Updated: Aug 2
Many people are curious about having a Botox treatment but don't really understand what it is, or what it does. Many people are concerned that they will end up with some irreversible result that looks awful and be scarred for life. These fears are understandable, probably due to social media and celebrity treatments that have gone wrong, however Botox treatments are generally quite safe. As long as you are not allergic to the products, which will have been established in your pre-treatment consultation prior to your prescription, the things that can go wrong will resolve with some additional treatment or time.
The effects of Botox wear off after 3 months or so. This is bad news if you were happy with your results as you will need further treatment, however it’s great news if you have had a bad result or heavy treatment. It’s important to understand that each treatment is not the same. Everyone has different facial shapes and muscle size and strength. A treatment does not mean you will end up looking frozen and have no facial expression. This is the result of too many injections and / or too many units at each injection site. A well thought out treatment should be subtle and will still allow a little movement so (unless you know what you are looking for) others will not really notice you’ve had a treatment.
There are some things that can go wrong but there are things we do to mitigate risk and prevent adverse reactions. Unfortunately, the injections can be a little uncomfortable (no worse than having acupuncture) and there is some redness and bumpiness that passes after 15-30 minutes. There is sometimes a little bleeding, and although we try to avoid this, there can be some small bruises. If bruising happens you simply need to use ice and some foundation the following day to cover it up.
Botulinum toxin (which includes the brand Botox) is a prescription only medication that needs to be prescribed to you by a healthcare professional and they will have screened you for allergy. This is a very small risk. There is also a possible risk of overdose (as with any medication), however the amounts used for an aesthetics treatment are way below this dose, so it is perfectly safe.
There are three main adverse reaction, or undesirable results that can occur. They all mainly occur through faulty injection techniques and poor placement of the product. That said, even when we treat carefully, we can significantly reduce these risks but can’t completely eliminate them. Even if they occur, they can be treated for improvement, and they will resolve as the Botox wears off.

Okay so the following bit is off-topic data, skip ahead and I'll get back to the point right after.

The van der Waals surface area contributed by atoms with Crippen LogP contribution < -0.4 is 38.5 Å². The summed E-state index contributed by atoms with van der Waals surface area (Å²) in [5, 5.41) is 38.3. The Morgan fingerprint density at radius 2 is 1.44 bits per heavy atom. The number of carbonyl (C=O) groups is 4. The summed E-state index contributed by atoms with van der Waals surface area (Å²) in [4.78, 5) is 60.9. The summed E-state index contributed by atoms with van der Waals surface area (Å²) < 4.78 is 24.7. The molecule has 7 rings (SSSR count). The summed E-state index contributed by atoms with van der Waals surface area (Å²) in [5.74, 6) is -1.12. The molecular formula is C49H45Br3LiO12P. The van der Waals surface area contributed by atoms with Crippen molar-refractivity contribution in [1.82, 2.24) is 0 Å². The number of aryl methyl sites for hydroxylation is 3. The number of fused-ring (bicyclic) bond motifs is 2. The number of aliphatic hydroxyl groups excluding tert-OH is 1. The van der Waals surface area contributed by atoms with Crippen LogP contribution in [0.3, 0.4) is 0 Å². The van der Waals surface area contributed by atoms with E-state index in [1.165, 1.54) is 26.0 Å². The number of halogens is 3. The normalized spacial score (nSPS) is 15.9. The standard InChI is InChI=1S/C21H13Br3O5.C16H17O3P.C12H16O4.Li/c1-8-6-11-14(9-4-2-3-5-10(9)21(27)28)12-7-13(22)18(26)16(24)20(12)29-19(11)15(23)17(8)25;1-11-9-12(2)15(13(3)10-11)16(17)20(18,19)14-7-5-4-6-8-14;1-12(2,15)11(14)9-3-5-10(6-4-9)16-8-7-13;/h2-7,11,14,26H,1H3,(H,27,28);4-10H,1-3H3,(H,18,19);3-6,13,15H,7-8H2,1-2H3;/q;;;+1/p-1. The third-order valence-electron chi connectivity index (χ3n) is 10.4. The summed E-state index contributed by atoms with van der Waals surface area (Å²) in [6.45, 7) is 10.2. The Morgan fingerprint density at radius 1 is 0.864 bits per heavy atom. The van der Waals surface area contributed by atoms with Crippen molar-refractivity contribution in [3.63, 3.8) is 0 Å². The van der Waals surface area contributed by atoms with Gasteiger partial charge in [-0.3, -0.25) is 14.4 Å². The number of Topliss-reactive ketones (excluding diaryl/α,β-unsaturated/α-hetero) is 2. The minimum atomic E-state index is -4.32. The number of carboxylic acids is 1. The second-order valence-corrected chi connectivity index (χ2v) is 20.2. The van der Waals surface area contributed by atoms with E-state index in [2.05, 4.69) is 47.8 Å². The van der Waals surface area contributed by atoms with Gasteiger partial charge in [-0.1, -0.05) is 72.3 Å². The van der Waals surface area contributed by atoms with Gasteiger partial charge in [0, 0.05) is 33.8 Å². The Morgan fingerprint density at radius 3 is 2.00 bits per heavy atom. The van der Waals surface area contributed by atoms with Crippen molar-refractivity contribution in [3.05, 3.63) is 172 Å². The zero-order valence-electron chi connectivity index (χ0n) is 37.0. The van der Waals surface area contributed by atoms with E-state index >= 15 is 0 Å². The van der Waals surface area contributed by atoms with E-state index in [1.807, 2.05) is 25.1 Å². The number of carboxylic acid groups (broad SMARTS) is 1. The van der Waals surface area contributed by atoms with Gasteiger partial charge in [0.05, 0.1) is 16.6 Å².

A brow ptosis occurs when the frontalis muscle is relaxed from treatment and causes the brow to descend and create a heaviness over the brow. This happens if the frontalis is treated too heavily, too low or too laterally over the outer edge of the brow. Simply treating higher up on the forehead, using less units in smaller, weaker muscles and avoiding treating over the lateral brow will help to avoid this result.
This happens when the levator palpabrea muscle is exposed to Botox. This muscle sits deep, inside the orbital rim and is not normally reachable. However, there is a small foramen (hole) where nerves and blood vessels exit the skull. Having Botox treatment that is injected too deep, just above the brow in the mid pupil line can increase the risk of the product passing down to this muscle. We avoid this by lifting the muscle as we inject and not injecting too deeply.
A Spock brow occurs when the medial brow area is over treated, whilst the lateral brow is left untreated, remains active and lifts the corner of the brow up. This can be avoided by not over treating the medial brow. If it does happen, we simply deactivate the lateral brow with a little product to reduce the overactivity and allow the brow to drop back down a little. Remember though that this will resolve in time, usually starting to change after 6 or 8 weeks.
We can avoid these undesirable results by marking up prior to treatment and sticking to the licensed dose or less…